The S&P 500 is up 10% year to date. Does it feel like it? While the US stock market is having a strong year and the economy flexes its muscles, long-term investors may be feeling left behind. Why? Domestic stocks are up double digits, but a portfolio of 60% stocks / 40% bonds is only up 5.6%. A more diverse portfolio might only be up 3%. Bonds are flat or slightly down on the year and international stocks are down and being stomped by the strong dollar. Diversification that saved investors from the worst of the financial crisis now weighs on performance.
Why Invest Internationally At All?
Despite the short-term (now intermediate-term, really) underperformance of international stocks, consider:
- The United States makes up about half of the market capitalization of the equities in the MSCI All Country World Index and about a third of the global bond market.
- Access to international stocks and bonds is getting easier and cheaper.
- The global opportunity set is growing as more countries open themselves to foreign investors (China A shares, Saudi Arabia) in both equity and bond markets.
- The strong US Dollar has been a headwind for both developed and emerging market equities.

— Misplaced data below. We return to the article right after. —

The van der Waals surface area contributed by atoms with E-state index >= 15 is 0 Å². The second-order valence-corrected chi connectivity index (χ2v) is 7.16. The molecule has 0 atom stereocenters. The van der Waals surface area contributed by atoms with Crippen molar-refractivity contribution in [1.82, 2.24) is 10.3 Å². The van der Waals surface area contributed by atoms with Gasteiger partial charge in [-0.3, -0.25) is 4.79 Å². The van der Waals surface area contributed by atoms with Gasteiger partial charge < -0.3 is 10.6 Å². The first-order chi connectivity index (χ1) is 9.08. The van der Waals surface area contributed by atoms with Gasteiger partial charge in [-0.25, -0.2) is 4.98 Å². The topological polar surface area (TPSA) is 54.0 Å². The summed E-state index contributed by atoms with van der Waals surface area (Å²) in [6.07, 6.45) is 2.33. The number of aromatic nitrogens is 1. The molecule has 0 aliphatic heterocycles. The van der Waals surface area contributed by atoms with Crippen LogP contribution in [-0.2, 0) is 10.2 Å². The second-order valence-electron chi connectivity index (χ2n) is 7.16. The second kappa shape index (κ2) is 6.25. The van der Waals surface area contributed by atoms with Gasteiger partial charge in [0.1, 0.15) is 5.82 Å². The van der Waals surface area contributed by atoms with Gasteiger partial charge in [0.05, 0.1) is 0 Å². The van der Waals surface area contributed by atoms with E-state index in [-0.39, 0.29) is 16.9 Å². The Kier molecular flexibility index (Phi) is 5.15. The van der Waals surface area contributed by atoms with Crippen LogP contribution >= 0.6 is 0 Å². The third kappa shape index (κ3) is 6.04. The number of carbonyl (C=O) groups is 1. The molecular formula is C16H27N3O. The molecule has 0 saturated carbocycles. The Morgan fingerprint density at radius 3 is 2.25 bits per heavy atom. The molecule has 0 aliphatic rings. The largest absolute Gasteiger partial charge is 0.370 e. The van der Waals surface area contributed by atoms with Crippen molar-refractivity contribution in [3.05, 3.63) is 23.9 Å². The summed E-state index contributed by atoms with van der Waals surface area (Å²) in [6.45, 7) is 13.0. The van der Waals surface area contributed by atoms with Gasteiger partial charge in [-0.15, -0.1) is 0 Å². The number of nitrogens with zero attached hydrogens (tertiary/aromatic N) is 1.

- Foreign Central Banks are still holding rates incredibly low as they lag behind the US in recovering from the financial crisis.
- Valuations for developed and emerging markets are below their 25-year average while US valuations are higher than their average.
International stocks have underperformed US stocks for the last 7 years on a rolling 3- and 5-year basis. However, the EAFE outperformed the S&P 500 in the 7 years prior to that. The question at that time was why invest in US stocks at all. The same can be asked of value stocks today or even certain sectors of the stock market. Investors who ask these questions are playing a losing game, especially at a time when stocks, sectors, and markets can be moved with a single tweet.
In the short-term, it is frustrating when only one or two assets are going up and the rest of the portfolio is flat or down. Over the long-term, we don’t remember these times, but in the moment, we wonder why we don’t own more of the “good” stuff and less of the “bad” stuff. That’s diversification; we wouldn’t be diversified if all holdings moved in lock step. As prudent long-term investors, we have learned that the good stuff doesn’t stay good forever. Diversification and rebalancing may seem overly simple, but overthinking and market timing are the true threats to wealth. Allocating to international stocks reduced portfolio risk in the past and diversification provides exposure to that opportunity over the long-term without the need to perfectly predict country, region, or currency movements. Brexit, perennial unrest in the Middle East, hot and cold Korean peninsula relations, and sparring over tariffs have been sources of regret for market timers.